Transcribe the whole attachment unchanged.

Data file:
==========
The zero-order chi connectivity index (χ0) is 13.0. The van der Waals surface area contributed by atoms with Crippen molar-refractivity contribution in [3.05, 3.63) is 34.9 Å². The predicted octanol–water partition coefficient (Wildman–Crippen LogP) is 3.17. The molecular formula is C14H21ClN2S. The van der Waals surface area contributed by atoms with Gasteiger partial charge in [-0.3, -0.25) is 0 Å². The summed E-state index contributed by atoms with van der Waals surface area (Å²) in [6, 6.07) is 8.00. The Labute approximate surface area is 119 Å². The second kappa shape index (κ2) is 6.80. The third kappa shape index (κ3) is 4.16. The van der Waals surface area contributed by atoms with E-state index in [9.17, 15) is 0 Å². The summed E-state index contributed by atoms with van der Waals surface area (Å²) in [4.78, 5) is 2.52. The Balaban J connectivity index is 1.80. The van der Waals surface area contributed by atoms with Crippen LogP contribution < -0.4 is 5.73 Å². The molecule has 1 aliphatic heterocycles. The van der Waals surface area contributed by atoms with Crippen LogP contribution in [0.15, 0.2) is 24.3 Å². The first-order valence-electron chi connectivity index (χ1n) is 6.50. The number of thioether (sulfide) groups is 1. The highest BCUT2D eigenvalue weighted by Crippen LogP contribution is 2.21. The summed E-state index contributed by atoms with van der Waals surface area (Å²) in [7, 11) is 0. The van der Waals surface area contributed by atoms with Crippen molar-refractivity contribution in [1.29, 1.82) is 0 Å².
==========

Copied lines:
The zero-order chi connectivity index (χ0) is 13.0. The van der Waals surface area contributed by atoms with Crippen molar-refractivity contribution in [3.05, 3.63) is 34.9 Å². The predicted octanol–water partition coefficient (Wildman–Crippen LogP) is 3.17. The molecular formula is C14H21ClN2S. The van der Waals surface area contributed by atoms with Gasteiger partial charge in [-0.3, -0.25) is 0 Å². The summed E-state index contributed by atoms with van der Waals surface area (Å²) in [6, 6.07) is 8.00. The Labute approximate surface area is 119 Å². The second kappa shape index (κ2) is 6.80. The third kappa shape index (κ3) is 4.16. The van der Waals surface area contributed by atoms with E-state index in [9.17, 15) is 0 Å². The summed E-state index contributed by atoms with van der Waals surface area (Å²) in [4.78, 5) is 2.52. The Balaban J connectivity index is 1.80. The van der Waals surface area contributed by atoms with Crippen LogP contribution < -0.4 is 5.73 Å². The molecule has 1 aliphatic heterocycles. The van der Waals surface area contributed by atoms with Crippen LogP contribution in [0.15, 0.2) is 24.3 Å². The first-order valence-electron chi connectivity index (χ1n) is 6.50. The number of thioether (sulfide) groups is 1. The highest BCUT2D eigenvalue weighted by Crippen LogP contribution is 2.21. The summed E-state index contributed by atoms with van der Waals surface area (Å²) in [7, 11) is 0. The van der Waals surface area contributed by atoms with Crippen molar-refractivity contribution in [1.29, 1.82) is 0 Å².